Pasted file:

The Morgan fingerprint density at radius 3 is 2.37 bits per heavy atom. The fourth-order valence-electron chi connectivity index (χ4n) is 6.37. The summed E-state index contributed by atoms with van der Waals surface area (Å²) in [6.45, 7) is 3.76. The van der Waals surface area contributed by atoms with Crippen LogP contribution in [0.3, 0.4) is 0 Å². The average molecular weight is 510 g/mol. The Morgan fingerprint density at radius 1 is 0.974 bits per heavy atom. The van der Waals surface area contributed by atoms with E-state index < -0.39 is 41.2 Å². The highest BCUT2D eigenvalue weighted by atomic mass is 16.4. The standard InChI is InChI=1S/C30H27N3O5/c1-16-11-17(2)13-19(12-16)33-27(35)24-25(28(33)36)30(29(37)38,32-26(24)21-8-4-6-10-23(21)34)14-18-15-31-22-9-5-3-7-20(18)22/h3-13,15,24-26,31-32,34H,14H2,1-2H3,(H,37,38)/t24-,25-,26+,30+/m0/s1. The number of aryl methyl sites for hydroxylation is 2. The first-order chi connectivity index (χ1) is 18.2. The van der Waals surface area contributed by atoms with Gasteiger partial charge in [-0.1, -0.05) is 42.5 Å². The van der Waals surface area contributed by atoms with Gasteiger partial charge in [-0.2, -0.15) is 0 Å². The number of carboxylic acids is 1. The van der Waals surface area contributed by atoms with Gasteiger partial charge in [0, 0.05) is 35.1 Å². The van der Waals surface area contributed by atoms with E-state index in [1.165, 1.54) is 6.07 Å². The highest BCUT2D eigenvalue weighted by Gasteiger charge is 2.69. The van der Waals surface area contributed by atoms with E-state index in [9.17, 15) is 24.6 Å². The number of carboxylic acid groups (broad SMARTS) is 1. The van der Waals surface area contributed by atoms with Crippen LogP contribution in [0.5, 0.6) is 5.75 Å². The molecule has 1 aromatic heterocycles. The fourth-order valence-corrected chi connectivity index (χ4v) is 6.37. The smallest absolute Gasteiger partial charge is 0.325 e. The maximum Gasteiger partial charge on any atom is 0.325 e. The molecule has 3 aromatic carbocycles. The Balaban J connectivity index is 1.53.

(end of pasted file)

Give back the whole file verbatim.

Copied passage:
The Morgan fingerprint density at radius 3 is 2.37 bits per heavy atom. The fourth-order valence-electron chi connectivity index (χ4n) is 6.37. The summed E-state index contributed by atoms with van der Waals surface area (Å²) in [6.45, 7) is 3.76. The van der Waals surface area contributed by atoms with Crippen LogP contribution in [0.3, 0.4) is 0 Å². The average molecular weight is 510 g/mol. The Morgan fingerprint density at radius 1 is 0.974 bits per heavy atom. The van der Waals surface area contributed by atoms with E-state index < -0.39 is 41.2 Å². The highest BCUT2D eigenvalue weighted by atomic mass is 16.4. The standard InChI is InChI=1S/C30H27N3O5/c1-16-11-17(2)13-19(12-16)33-27(35)24-25(28(33)36)30(29(37)38,32-26(24)21-8-4-6-10-23(21)34)14-18-15-31-22-9-5-3-7-20(18)22/h3-13,15,24-26,31-32,34H,14H2,1-2H3,(H,37,38)/t24-,25-,26+,30+/m0/s1. The number of aryl methyl sites for hydroxylation is 2. The first-order chi connectivity index (χ1) is 18.2. The van der Waals surface area contributed by atoms with Gasteiger partial charge in [-0.1, -0.05) is 42.5 Å². The van der Waals surface area contributed by atoms with Gasteiger partial charge in [-0.2, -0.15) is 0 Å². The number of carboxylic acids is 1. The van der Waals surface area contributed by atoms with Gasteiger partial charge in [0, 0.05) is 35.1 Å². The van der Waals surface area contributed by atoms with E-state index in [1.165, 1.54) is 6.07 Å². The highest BCUT2D eigenvalue weighted by Gasteiger charge is 2.69. The van der Waals surface area contributed by atoms with E-state index in [9.17, 15) is 24.6 Å². The number of carboxylic acid groups (broad SMARTS) is 1. The van der Waals surface area contributed by atoms with Crippen LogP contribution in [0.5, 0.6) is 5.75 Å². The molecule has 1 aromatic heterocycles. The fourth-order valence-corrected chi connectivity index (χ4v) is 6.37. The smallest absolute Gasteiger partial charge is 0.325 e. The maximum Gasteiger partial charge on any atom is 0.325 e. The molecule has 3 aromatic carbocycles. The Balaban J connectivity index is 1.53.